I started reading what the internet had to say about commitment-phobia and was floored. Blown away by how SPECIFIC these sites/authors were relaying E’s behavior. Our relationship was textbook commitment-phobia, come to find. We met through a friend of a friend and immediately hit it off. Numbers were exchanged that first night, flirted for about a month before our schedules allowed us to see each other again, and we were off and running. Text messages throughout the day, staying with each other two, three nights a week, dinners cooked, friends met and sex, sex, sex. Each and every time we were alone at either my place or hers, it went down. And SHE initiated virtually all of these things. I never said no to her, despite thinking once or twice that we were moving pretty fast, because I was absolutely crazy about her. She was amazing. We had “the talk” two weeks in, where she told me she thought about some reasons she shouldn’t move things forward with me but that she ultimately decided she had to be with me, she felt for me that much. “There’s no way I can not be in a relationship with you” she said, verbatim. I was absolutely over the moon. Couldn’t have been happier to hear her say that, I was head over heels for this woman.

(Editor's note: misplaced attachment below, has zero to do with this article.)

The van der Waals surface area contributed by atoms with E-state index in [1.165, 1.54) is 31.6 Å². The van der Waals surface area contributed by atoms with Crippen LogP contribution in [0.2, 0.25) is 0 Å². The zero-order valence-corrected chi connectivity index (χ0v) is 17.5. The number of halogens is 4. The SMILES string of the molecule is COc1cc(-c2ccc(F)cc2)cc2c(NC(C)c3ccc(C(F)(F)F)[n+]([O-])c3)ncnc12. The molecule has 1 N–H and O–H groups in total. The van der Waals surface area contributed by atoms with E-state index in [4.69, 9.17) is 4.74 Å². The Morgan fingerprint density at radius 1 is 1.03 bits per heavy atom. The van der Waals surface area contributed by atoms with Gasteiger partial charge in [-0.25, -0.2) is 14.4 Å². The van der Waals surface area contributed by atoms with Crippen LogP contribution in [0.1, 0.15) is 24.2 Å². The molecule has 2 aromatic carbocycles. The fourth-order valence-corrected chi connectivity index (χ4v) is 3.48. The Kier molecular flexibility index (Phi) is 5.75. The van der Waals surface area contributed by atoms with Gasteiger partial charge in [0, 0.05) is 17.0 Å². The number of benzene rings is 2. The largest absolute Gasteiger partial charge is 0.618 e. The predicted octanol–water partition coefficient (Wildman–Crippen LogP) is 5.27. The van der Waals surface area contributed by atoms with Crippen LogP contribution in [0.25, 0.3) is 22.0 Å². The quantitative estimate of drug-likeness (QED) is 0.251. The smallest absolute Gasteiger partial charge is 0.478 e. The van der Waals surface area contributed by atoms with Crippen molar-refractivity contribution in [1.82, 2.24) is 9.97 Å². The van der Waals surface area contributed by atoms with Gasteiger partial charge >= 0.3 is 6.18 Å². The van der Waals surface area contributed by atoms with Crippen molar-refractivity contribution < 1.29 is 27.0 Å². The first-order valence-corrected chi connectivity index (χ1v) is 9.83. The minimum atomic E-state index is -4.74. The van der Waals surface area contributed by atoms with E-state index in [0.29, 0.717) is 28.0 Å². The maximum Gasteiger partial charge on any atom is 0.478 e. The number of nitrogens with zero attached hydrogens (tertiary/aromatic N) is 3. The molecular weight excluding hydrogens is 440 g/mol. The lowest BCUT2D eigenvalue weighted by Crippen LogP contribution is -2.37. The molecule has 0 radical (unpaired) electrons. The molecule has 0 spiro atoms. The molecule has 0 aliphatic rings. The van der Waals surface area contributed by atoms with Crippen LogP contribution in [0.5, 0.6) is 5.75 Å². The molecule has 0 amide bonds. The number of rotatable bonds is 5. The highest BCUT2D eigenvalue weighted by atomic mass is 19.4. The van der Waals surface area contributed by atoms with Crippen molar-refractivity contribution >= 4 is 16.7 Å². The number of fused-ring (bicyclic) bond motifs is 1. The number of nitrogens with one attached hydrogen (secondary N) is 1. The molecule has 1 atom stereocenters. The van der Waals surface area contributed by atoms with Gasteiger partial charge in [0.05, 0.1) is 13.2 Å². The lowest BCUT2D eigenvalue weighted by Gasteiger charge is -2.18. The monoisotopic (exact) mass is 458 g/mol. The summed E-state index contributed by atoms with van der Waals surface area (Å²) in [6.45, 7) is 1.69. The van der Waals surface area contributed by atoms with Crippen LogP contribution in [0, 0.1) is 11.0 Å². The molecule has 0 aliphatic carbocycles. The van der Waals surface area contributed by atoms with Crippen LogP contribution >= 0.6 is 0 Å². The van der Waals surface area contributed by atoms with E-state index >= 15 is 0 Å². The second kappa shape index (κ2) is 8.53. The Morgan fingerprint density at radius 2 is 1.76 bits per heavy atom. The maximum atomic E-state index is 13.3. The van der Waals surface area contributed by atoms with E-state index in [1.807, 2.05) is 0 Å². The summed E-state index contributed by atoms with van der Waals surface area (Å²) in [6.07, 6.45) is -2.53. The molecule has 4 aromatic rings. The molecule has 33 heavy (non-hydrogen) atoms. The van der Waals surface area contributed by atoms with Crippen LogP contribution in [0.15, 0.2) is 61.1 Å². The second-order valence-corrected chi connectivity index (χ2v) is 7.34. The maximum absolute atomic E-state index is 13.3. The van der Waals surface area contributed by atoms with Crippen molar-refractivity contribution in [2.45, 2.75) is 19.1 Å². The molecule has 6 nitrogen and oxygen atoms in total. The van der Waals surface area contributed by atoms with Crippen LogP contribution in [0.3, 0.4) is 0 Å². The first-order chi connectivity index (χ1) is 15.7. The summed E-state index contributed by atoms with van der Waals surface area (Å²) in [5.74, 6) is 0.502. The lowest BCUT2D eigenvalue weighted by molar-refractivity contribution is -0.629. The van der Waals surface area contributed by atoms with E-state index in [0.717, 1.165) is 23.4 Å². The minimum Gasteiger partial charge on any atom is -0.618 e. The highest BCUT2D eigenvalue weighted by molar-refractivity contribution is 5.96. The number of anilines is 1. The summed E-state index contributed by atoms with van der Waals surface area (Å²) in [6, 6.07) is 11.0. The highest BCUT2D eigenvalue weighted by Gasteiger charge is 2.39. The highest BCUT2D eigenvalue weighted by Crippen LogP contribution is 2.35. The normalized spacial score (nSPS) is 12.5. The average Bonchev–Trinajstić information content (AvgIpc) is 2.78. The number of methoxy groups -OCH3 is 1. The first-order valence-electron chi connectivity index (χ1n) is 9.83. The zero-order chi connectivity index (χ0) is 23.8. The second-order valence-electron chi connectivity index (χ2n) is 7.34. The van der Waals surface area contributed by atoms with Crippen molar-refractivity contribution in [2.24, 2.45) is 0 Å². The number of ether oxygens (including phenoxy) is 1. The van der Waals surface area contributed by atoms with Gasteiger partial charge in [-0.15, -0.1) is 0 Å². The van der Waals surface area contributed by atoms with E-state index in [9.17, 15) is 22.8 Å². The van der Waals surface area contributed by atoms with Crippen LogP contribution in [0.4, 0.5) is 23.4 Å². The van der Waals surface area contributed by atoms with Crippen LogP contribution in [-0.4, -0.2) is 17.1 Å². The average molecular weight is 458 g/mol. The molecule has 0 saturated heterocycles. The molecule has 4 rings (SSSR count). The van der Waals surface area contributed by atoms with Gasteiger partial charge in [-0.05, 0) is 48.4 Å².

So, this goes on for two months until one Monday night (she always came over on Mondays after her dance class and stayed the night with me; again, we definitely had a routine of shared time down by this point) she arrives without her overnight bag. I ask why she doesn’t have it, and she tells me we need to talk. My heart immediately sunk. Those are never good words to hear from your woman and sure enough, she did what everyone does when they tell you they “need to talk”. She dumped me. And did it by explaining how perfect a guy I am and that “this isn’t some Tinder shit with you, I think about you way too much, all day, and I can’t have that in my life right now. I’m way too busy starting my career and I’ve been through a lot of changes in life recently. You’re such a good, genuine person and I can’t give you what I know you deserve right now, so I have to end this.”